…I want to put my idea on the line and see where it leads us. We have one leader, and his name is Jesus. I want to bang this home with a quotation from Jesus from Matthew 23, where he seems to be staring at the glow of leadership in the eyes of his disciples, and he does nothing short of deconstructing the glow:

But you are not to be called “Rabbi,” for you have one Teacher, and you are all brothers. And do not call anyone on earth “father,” for you have one Father, and he is in heaven. Nor are you to be called instructors, for you have one Instructor, the Messiah. The greatest among you will be your servant. For those who exalt themselves will be humbled, and those who humble themselves will be exalted.

Instead of seeing myself as a leader, I see myself as a follower. Instead of plotting how to lead, I plot how to follow Jesus with others. Instead of seeing myself at the helm of some boat—and mine is small compared to many others—I see myself in the boat, with Jesus at the helm.

Again, in my never humble opinion, the crisis in the church is not leadership; it's discipleship and that is the reason those churches are closing. Watch this video from Chris Wright who says it far better than I ever will – he's being interviewed by my wife and business partner, Imbi Medri:

Later in the More Disciples post, I quote Scot again,

…leadership too often places the pastor or some person in the front and having others be guided (and following) that person, and that, I dare say, distorts the entire gospel. Jesus was willing to say that his followers didn’t have a rabbi of their own, didn’t have a human father in a position of ultimate authority, and they didn’t have an instructor who was their teacher. They had one rabbi and one instructor, and his name was Jesus, and he was Messiah. They had one father, and he was Creator of all. They were to see themselves as brothers, not leaders. That’s straight from the lips of Jesus. [Emphasis Added]

The Celebrity-Driven Church may build big buildings filled with smiling people but as Willow's Reveal study showed, it appears not to build disciples. I'll unpack this more in my upcoming series on the C-DC. My words from the quoted post on disciple making,

How did Jesus make disciples – he lived with them for three years, through thick and thin, through their thick headedness and their moments of great clarity, through their closeness and their rejection of him. He didn't set up a training school for leaders, or preach from an elevated pulpit or bring in Roman business and political leaders to advise his disciples how to lead.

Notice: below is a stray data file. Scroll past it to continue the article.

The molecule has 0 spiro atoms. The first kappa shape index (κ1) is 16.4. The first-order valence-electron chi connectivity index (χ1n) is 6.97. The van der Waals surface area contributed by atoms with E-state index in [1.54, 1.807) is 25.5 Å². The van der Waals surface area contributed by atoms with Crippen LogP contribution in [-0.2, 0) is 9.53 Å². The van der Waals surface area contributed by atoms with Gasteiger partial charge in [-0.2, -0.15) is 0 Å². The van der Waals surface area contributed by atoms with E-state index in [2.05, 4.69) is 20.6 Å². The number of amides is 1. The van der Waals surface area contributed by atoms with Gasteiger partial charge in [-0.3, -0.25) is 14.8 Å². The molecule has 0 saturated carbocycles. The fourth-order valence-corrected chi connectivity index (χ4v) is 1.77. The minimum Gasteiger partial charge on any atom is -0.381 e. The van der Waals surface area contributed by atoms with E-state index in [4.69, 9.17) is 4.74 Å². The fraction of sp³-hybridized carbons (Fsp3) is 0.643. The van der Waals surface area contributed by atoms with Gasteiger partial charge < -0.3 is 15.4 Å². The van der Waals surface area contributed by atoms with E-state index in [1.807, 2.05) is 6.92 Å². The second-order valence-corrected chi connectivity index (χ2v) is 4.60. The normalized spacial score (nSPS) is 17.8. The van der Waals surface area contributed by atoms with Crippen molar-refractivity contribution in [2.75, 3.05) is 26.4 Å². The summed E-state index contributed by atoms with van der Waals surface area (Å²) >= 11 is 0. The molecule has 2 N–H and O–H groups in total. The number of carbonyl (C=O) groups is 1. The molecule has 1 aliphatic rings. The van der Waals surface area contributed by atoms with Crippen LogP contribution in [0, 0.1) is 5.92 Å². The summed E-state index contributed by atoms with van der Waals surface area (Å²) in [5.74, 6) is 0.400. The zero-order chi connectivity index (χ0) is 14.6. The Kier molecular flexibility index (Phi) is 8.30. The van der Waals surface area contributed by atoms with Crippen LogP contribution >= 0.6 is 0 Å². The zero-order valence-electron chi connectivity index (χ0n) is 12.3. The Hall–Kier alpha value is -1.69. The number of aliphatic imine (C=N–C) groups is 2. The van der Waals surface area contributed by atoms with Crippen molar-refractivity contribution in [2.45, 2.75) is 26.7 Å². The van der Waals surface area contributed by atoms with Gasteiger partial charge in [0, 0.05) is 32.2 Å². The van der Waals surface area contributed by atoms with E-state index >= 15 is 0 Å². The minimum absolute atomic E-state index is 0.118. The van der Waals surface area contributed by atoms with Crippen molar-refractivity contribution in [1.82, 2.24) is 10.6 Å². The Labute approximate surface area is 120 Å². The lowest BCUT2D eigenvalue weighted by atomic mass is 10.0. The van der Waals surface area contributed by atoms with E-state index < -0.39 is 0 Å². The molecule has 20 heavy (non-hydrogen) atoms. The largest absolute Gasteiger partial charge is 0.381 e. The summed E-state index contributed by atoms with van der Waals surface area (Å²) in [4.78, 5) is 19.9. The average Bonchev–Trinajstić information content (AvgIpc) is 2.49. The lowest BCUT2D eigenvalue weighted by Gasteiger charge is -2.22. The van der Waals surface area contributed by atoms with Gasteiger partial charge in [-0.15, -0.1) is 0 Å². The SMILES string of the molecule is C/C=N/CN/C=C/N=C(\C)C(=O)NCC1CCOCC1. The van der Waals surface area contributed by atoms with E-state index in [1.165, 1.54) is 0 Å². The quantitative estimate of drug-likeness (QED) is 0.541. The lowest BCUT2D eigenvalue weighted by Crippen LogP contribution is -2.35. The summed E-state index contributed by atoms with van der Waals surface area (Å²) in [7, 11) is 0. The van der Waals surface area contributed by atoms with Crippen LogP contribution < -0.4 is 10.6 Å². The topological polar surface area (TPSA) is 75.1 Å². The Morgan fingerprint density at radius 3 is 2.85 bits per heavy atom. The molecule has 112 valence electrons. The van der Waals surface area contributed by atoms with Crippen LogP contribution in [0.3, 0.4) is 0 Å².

Jesus lived in the midst of his disciples and the impact of that still resonates. Globally.

In closing, a couple of my Calvinist buddies (and I have many who put up with me) thought your "celebrity blogger" line was rather amusing. I confess that it reminded me of Brian McLaren when he called me a "Master Blogger" in response to my critique of his New Kind of Christianity. His was a little more double entendre than yours.

But trust me, as my 20 year old daughter, Kaili said to her mother when she read your comment, "Dad's not a celebrity? He has fewer than 700 500 followers on Twitter." We will all be hearing more about and from that girl. Assuming I don't ground her forever for her impertinence. 🙂 (And I do have under 700, Kai!)

kinnon

Posts

A television editor, writer & director since 1978. A Christian since 1982. More than a little frustrated with the Church in the West since late in the last millennium.

35 responses to James MacDonald and I in Blog Conversation, sort of…

  1. Dear Bill:
    Thanks for the response.
    I agree 100% about the discipleship priority and the WAY over emphasis on leadership. I agree that church growth methodology and all that is awful. Down with marketing, and programmed suburbia church and all the rest. If you read my blog you know how I feel about all that.

    Congregationalism is unbiblical in my opinion and unhelpful in my experience. I stand by my statement that the enemy inserted it somewhere and now revels in peoples expectation scheduled carnality. Of course their are exceptions . . . strong pastors manage it well, but that doesn’t justify the model.